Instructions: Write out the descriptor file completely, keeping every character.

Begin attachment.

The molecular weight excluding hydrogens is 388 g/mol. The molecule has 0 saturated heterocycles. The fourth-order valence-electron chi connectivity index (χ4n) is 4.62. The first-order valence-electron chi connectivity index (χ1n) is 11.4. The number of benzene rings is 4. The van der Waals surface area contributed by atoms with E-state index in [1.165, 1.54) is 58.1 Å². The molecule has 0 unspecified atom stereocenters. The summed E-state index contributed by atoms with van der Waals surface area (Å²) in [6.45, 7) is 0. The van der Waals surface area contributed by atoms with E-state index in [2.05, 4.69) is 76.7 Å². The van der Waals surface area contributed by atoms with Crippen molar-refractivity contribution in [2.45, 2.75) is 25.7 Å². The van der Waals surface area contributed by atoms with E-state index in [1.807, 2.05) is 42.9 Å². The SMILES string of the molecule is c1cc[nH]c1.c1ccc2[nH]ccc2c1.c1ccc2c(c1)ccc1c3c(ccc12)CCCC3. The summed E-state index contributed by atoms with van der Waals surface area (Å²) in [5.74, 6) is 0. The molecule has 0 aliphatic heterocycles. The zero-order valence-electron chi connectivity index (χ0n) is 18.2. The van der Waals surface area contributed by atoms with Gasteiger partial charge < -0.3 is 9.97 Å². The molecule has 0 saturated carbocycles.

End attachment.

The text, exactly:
The molecular weight excluding hydrogens is 388 g/mol. The molecule has 0 saturated heterocycles. The fourth-order valence-electron chi connectivity index (χ4n) is 4.62. The first-order valence-electron chi connectivity index (χ1n) is 11.4. The number of benzene rings is 4. The van der Waals surface area contributed by atoms with E-state index in [1.165, 1.54) is 58.1 Å². The molecule has 0 unspecified atom stereocenters. The summed E-state index contributed by atoms with van der Waals surface area (Å²) in [6.45, 7) is 0. The van der Waals surface area contributed by atoms with E-state index in [2.05, 4.69) is 76.7 Å². The van der Waals surface area contributed by atoms with Crippen molar-refractivity contribution in [2.45, 2.75) is 25.7 Å². The van der Waals surface area contributed by atoms with E-state index in [1.807, 2.05) is 42.9 Å². The SMILES string of the molecule is c1cc[nH]c1.c1ccc2[nH]ccc2c1.c1ccc2c(c1)ccc1c3c(ccc12)CCCC3. The summed E-state index contributed by atoms with van der Waals surface area (Å²) in [5.74, 6) is 0. The molecule has 0 aliphatic heterocycles. The zero-order valence-electron chi connectivity index (χ0n) is 18.2. The van der Waals surface area contributed by atoms with Gasteiger partial charge < -0.3 is 9.97 Å². The molecule has 0 saturated carbocycles.